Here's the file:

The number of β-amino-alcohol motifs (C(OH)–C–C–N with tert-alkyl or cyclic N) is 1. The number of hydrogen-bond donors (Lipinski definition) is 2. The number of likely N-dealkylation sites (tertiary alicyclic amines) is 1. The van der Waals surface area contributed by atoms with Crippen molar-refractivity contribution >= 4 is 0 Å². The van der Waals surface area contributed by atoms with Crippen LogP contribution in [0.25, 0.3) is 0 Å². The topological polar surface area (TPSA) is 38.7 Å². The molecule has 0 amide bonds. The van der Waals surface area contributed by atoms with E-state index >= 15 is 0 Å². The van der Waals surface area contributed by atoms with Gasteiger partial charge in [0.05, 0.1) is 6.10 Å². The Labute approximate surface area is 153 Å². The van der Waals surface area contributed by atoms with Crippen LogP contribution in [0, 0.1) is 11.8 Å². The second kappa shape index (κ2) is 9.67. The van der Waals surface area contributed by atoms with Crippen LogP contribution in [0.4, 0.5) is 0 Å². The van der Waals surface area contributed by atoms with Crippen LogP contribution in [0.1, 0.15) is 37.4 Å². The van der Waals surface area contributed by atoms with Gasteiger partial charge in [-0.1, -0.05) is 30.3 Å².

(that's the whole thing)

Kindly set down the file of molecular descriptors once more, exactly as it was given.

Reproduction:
The number of β-amino-alcohol motifs (C(OH)–C–C–N with tert-alkyl or cyclic N) is 1. The number of hydrogen-bond donors (Lipinski definition) is 2. The number of likely N-dealkylation sites (tertiary alicyclic amines) is 1. The van der Waals surface area contributed by atoms with Crippen molar-refractivity contribution >= 4 is 0 Å². The van der Waals surface area contributed by atoms with Crippen LogP contribution in [0.25, 0.3) is 0 Å². The topological polar surface area (TPSA) is 38.7 Å². The molecule has 0 amide bonds. The van der Waals surface area contributed by atoms with E-state index >= 15 is 0 Å². The van der Waals surface area contributed by atoms with Gasteiger partial charge in [0.05, 0.1) is 6.10 Å². The Labute approximate surface area is 153 Å². The van der Waals surface area contributed by atoms with Crippen LogP contribution in [0, 0.1) is 11.8 Å². The second kappa shape index (κ2) is 9.67. The van der Waals surface area contributed by atoms with Crippen LogP contribution in [0.4, 0.5) is 0 Å². The van der Waals surface area contributed by atoms with Crippen LogP contribution in [0.1, 0.15) is 37.4 Å². The van der Waals surface area contributed by atoms with Gasteiger partial charge in [-0.1, -0.05) is 30.3 Å².